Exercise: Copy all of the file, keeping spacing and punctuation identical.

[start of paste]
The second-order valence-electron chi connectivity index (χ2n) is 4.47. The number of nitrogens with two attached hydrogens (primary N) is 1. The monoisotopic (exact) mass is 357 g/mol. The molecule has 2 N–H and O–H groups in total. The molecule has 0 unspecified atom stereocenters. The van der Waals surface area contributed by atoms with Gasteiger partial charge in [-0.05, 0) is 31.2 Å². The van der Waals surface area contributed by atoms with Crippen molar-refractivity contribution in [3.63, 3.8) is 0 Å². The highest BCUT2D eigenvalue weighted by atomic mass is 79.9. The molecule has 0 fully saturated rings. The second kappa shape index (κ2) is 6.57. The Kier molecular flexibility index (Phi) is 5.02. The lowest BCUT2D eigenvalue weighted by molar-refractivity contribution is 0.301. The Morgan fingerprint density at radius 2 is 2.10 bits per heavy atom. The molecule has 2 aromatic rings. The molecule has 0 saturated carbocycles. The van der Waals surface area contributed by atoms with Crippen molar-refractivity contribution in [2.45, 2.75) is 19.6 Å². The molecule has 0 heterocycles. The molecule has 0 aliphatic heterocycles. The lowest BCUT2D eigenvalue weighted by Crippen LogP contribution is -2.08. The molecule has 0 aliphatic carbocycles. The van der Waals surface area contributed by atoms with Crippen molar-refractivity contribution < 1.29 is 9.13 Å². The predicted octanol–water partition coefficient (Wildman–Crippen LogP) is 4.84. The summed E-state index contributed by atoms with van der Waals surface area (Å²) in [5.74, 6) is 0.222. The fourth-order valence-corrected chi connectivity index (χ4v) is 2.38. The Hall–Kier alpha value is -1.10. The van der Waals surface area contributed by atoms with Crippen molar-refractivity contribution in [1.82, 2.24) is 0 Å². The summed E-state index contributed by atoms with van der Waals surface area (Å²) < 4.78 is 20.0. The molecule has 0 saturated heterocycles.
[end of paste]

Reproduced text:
The second-order valence-electron chi connectivity index (χ2n) is 4.47. The number of nitrogens with two attached hydrogens (primary N) is 1. The monoisotopic (exact) mass is 357 g/mol. The molecule has 2 N–H and O–H groups in total. The molecule has 0 unspecified atom stereocenters. The van der Waals surface area contributed by atoms with Gasteiger partial charge in [-0.05, 0) is 31.2 Å². The van der Waals surface area contributed by atoms with Crippen molar-refractivity contribution in [3.63, 3.8) is 0 Å². The highest BCUT2D eigenvalue weighted by atomic mass is 79.9. The molecule has 0 fully saturated rings. The second kappa shape index (κ2) is 6.57. The Kier molecular flexibility index (Phi) is 5.02. The lowest BCUT2D eigenvalue weighted by molar-refractivity contribution is 0.301. The Morgan fingerprint density at radius 2 is 2.10 bits per heavy atom. The molecule has 2 aromatic rings. The molecule has 0 saturated carbocycles. The van der Waals surface area contributed by atoms with Crippen molar-refractivity contribution in [2.45, 2.75) is 19.6 Å². The molecule has 0 heterocycles. The molecule has 0 aliphatic heterocycles. The lowest BCUT2D eigenvalue weighted by Crippen LogP contribution is -2.08. The molecule has 0 aliphatic carbocycles. The van der Waals surface area contributed by atoms with Crippen molar-refractivity contribution < 1.29 is 9.13 Å². The predicted octanol–water partition coefficient (Wildman–Crippen LogP) is 4.84. The summed E-state index contributed by atoms with van der Waals surface area (Å²) in [5.74, 6) is 0.222. The fourth-order valence-corrected chi connectivity index (χ4v) is 2.38. The Hall–Kier alpha value is -1.10. The van der Waals surface area contributed by atoms with Crippen molar-refractivity contribution in [1.82, 2.24) is 0 Å². The summed E-state index contributed by atoms with van der Waals surface area (Å²) < 4.78 is 20.0. The molecule has 0 saturated heterocycles.